‘Revocation’? Eh?!

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‘Revocation’? Eh?!

Allan Murray, Private Client team

The main formalities for making a Will seem to be generally better known than the different ways in which a Will can be revoked. Even the term ‘revocation’, meaning to undo or cancel, may be unfamiliar to many people. A Will can, of course, be revoked expressly but it is also worth bearing in mind the ways in which it may also be revoked by implication, oversight or circumstance.  Did you realise, for example, that marriage will revoke your Will?

Burn it, rip it, eat it

If someone wants to destroy their Will then they must show an intention to revoke it entirely, preferably by completely destroying it by burning or tearing. Otherwise if a part of the Will were later to be found this could imply that the partial destruction of the Will was unintentional and its contents could still be held as valid. In Cheese v Lovejoy a man scrawled ‘revoked’ on every page of his Will and threw it in the wastepaper bin, only for it to be retrieved by his maid (who was entitled to inherit the lot!) and upheld as valid. Not many of us have maids these days, but the principle is worth remembering nonetheless.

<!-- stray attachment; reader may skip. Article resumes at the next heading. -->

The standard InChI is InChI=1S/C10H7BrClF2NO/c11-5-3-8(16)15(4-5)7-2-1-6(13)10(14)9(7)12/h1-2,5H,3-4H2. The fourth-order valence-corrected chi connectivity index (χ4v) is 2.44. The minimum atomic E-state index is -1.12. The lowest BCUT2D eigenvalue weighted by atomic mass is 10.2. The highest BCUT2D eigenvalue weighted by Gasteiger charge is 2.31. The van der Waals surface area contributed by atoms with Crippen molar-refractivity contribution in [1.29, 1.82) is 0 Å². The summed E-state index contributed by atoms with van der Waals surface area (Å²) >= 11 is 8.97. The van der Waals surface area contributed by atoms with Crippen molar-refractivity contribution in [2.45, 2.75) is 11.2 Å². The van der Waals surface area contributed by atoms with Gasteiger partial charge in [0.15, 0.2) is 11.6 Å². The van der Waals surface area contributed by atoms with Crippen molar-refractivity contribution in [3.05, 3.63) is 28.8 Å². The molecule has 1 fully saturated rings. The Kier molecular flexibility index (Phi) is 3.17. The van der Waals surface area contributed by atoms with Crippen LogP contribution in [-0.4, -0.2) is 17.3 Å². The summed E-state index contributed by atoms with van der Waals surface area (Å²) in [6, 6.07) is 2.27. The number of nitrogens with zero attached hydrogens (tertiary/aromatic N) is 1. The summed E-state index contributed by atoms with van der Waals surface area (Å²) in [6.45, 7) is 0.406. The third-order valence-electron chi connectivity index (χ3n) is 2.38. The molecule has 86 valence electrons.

Implied Revocation
An implied revocation can occur when a person already has a Will but then later writes a new one which is inconsistent with the earlier one. It is, therefore, advisable to state expressly in the Will that it replaces all former ones. This should avoid any confusion if another, earlier Will is later discovered.

Circumstances which can revoke a Will
Marriage or Civil Partnership affecting a valid Will
It is important to be aware of the fact that if you have written a Will and subsequently marry or enter into a civil partnership then (unless you have made your Will  in contemplation of marriage) the entire Will is automatically revoked.

Divorce affecting a valid Will
If you make a gift to your spouse in your Will and then subsequently divorce, that gift will be treated as invalid. However, the divorce does not affect the whole Will, just the gift to the former spouse who is effectively treated as having predeceased the Will.

It is important to keep in mind that your actions may actually have a different result to that which you intended. If you would like to discuss matters further please do not hesitate to contact us.

Published: 30 Nov 2010

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